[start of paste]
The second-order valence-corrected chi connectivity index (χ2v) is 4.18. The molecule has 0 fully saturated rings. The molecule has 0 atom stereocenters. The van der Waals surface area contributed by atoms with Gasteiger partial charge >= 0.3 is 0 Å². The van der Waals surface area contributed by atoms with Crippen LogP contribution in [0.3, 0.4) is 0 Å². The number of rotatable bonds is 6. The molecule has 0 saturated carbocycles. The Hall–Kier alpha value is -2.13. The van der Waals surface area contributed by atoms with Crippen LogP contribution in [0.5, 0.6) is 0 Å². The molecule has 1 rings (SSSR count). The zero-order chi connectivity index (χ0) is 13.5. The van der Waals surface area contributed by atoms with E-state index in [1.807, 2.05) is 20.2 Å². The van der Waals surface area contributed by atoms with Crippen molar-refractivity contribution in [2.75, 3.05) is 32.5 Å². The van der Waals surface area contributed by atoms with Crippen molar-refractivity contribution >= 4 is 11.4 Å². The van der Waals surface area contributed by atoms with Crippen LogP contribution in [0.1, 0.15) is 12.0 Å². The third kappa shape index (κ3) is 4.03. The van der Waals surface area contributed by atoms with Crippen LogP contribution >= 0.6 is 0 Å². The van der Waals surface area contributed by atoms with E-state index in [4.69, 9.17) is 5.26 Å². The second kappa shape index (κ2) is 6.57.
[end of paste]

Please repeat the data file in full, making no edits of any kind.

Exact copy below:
The second-order valence-corrected chi connectivity index (χ2v) is 4.18. The molecule has 0 fully saturated rings. The molecule has 0 atom stereocenters. The van der Waals surface area contributed by atoms with Gasteiger partial charge >= 0.3 is 0 Å². The van der Waals surface area contributed by atoms with Crippen LogP contribution in [0.3, 0.4) is 0 Å². The number of rotatable bonds is 6. The molecule has 0 saturated carbocycles. The Hall–Kier alpha value is -2.13. The van der Waals surface area contributed by atoms with Crippen LogP contribution in [0.5, 0.6) is 0 Å². The molecule has 1 rings (SSSR count). The zero-order chi connectivity index (χ0) is 13.5. The van der Waals surface area contributed by atoms with E-state index in [1.807, 2.05) is 20.2 Å². The van der Waals surface area contributed by atoms with Crippen molar-refractivity contribution in [2.75, 3.05) is 32.5 Å². The van der Waals surface area contributed by atoms with Crippen molar-refractivity contribution >= 4 is 11.4 Å². The van der Waals surface area contributed by atoms with Crippen LogP contribution in [0.1, 0.15) is 12.0 Å². The third kappa shape index (κ3) is 4.03. The van der Waals surface area contributed by atoms with Crippen LogP contribution >= 0.6 is 0 Å². The van der Waals surface area contributed by atoms with E-state index in [4.69, 9.17) is 5.26 Å². The second kappa shape index (κ2) is 6.57.